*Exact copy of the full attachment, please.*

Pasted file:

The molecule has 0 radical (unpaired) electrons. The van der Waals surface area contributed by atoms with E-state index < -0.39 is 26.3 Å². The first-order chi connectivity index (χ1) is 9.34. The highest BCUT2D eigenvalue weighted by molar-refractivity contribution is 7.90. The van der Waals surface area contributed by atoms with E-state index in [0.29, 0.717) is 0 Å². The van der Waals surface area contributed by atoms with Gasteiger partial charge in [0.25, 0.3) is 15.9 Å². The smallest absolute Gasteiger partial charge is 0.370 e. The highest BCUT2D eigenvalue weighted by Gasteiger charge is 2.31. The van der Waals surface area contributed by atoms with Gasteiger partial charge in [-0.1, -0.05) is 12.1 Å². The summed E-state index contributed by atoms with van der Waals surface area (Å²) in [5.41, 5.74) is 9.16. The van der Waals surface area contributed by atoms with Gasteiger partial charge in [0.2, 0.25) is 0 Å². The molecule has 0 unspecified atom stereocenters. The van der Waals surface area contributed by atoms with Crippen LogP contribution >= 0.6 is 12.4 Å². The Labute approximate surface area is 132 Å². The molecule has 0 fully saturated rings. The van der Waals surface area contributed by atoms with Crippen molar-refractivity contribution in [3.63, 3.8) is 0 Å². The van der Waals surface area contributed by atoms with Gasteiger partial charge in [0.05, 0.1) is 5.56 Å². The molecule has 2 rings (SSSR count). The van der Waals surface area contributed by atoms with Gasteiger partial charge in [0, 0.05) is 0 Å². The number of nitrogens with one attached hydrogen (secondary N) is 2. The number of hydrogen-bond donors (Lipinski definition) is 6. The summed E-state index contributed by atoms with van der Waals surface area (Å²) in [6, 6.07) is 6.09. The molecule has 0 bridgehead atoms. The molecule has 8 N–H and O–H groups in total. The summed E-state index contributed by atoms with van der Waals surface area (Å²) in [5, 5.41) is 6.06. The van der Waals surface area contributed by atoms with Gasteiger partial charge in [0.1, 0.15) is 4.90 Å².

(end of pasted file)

The molecule has 0 radical (unpaired) electrons. The van der Waals surface area contributed by atoms with E-state index < -0.39 is 26.3 Å². The first-order chi connectivity index (χ1) is 9.34. The highest BCUT2D eigenvalue weighted by molar-refractivity contribution is 7.90. The van der Waals surface area contributed by atoms with E-state index in [0.29, 0.717) is 0 Å². The van der Waals surface area contributed by atoms with Gasteiger partial charge in [0.25, 0.3) is 15.9 Å². The smallest absolute Gasteiger partial charge is 0.370 e. The highest BCUT2D eigenvalue weighted by Gasteiger charge is 2.31. The van der Waals surface area contributed by atoms with Gasteiger partial charge in [-0.1, -0.05) is 12.1 Å². The summed E-state index contributed by atoms with van der Waals surface area (Å²) in [5.41, 5.74) is 9.16. The van der Waals surface area contributed by atoms with Gasteiger partial charge in [0.2, 0.25) is 0 Å². The molecule has 0 unspecified atom stereocenters. The van der Waals surface area contributed by atoms with Crippen LogP contribution >= 0.6 is 12.4 Å². The Labute approximate surface area is 132 Å². The molecule has 0 fully saturated rings. The van der Waals surface area contributed by atoms with Crippen molar-refractivity contribution in [3.63, 3.8) is 0 Å². The van der Waals surface area contributed by atoms with Gasteiger partial charge in [0.05, 0.1) is 5.56 Å². The molecule has 2 rings (SSSR count). The van der Waals surface area contributed by atoms with Gasteiger partial charge in [0, 0.05) is 0 Å². The number of nitrogens with one attached hydrogen (secondary N) is 2. The number of hydrogen-bond donors (Lipinski definition) is 6. The summed E-state index contributed by atoms with van der Waals surface area (Å²) in [6, 6.07) is 6.09. The molecule has 0 bridgehead atoms. The molecule has 8 N–H and O–H groups in total. The summed E-state index contributed by atoms with van der Waals surface area (Å²) in [5, 5.41) is 6.06. The van der Waals surface area contributed by atoms with Gasteiger partial charge in [0.1, 0.15) is 4.90 Å².